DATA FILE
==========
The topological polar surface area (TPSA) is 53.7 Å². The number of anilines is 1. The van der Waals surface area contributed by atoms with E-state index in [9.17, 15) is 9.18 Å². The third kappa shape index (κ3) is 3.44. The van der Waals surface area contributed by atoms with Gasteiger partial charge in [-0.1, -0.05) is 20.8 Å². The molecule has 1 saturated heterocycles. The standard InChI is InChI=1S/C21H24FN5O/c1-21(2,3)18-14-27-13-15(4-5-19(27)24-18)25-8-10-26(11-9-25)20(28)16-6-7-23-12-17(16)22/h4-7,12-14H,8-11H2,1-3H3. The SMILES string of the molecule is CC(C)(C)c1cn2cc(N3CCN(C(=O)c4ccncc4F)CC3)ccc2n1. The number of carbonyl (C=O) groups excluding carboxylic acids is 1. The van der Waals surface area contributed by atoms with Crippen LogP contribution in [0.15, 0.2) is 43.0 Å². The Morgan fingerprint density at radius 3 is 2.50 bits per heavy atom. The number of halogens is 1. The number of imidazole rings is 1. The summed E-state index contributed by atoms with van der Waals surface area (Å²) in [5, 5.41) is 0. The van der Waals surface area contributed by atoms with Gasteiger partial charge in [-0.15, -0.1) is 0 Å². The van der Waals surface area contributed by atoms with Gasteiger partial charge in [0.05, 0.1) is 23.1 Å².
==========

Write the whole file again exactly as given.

The topological polar surface area (TPSA) is 53.7 Å². The number of anilines is 1. The van der Waals surface area contributed by atoms with E-state index in [9.17, 15) is 9.18 Å². The third kappa shape index (κ3) is 3.44. The van der Waals surface area contributed by atoms with Gasteiger partial charge in [-0.1, -0.05) is 20.8 Å². The molecule has 1 saturated heterocycles. The standard InChI is InChI=1S/C21H24FN5O/c1-21(2,3)18-14-27-13-15(4-5-19(27)24-18)25-8-10-26(11-9-25)20(28)16-6-7-23-12-17(16)22/h4-7,12-14H,8-11H2,1-3H3. The SMILES string of the molecule is CC(C)(C)c1cn2cc(N3CCN(C(=O)c4ccncc4F)CC3)ccc2n1. The number of carbonyl (C=O) groups excluding carboxylic acids is 1. The van der Waals surface area contributed by atoms with Crippen LogP contribution in [0.15, 0.2) is 43.0 Å². The Morgan fingerprint density at radius 3 is 2.50 bits per heavy atom. The number of halogens is 1. The number of imidazole rings is 1. The summed E-state index contributed by atoms with van der Waals surface area (Å²) in [5, 5.41) is 0. The van der Waals surface area contributed by atoms with Gasteiger partial charge in [-0.15, -0.1) is 0 Å². The van der Waals surface area contributed by atoms with Gasteiger partial charge in [0.05, 0.1) is 23.1 Å².